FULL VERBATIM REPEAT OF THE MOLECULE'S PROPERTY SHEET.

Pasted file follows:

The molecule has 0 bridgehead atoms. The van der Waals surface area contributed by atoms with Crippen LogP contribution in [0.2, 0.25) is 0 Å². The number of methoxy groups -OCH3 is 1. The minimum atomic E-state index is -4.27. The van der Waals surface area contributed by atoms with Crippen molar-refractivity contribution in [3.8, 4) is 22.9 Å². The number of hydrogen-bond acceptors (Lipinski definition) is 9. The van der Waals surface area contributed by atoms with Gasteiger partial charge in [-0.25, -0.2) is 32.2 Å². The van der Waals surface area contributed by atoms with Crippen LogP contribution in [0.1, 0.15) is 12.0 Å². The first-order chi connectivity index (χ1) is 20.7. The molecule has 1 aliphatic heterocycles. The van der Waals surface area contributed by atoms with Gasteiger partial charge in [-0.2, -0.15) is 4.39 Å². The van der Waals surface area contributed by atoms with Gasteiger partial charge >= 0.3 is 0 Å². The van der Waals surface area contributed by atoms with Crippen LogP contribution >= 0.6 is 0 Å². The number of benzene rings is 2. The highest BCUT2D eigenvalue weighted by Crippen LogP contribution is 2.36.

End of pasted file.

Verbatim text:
The molecule has 0 bridgehead atoms. The van der Waals surface area contributed by atoms with Crippen LogP contribution in [0.2, 0.25) is 0 Å². The number of methoxy groups -OCH3 is 1. The minimum atomic E-state index is -4.27. The van der Waals surface area contributed by atoms with Crippen molar-refractivity contribution in [3.8, 4) is 22.9 Å². The number of hydrogen-bond acceptors (Lipinski definition) is 9. The van der Waals surface area contributed by atoms with Gasteiger partial charge in [-0.25, -0.2) is 32.2 Å². The van der Waals surface area contributed by atoms with Crippen LogP contribution in [0.1, 0.15) is 12.0 Å². The first-order chi connectivity index (χ1) is 20.7. The molecule has 1 aliphatic heterocycles. The van der Waals surface area contributed by atoms with Gasteiger partial charge in [-0.2, -0.15) is 4.39 Å². The van der Waals surface area contributed by atoms with Gasteiger partial charge >= 0.3 is 0 Å². The van der Waals surface area contributed by atoms with Crippen LogP contribution >= 0.6 is 0 Å². The number of benzene rings is 2. The highest BCUT2D eigenvalue weighted by Crippen LogP contribution is 2.36.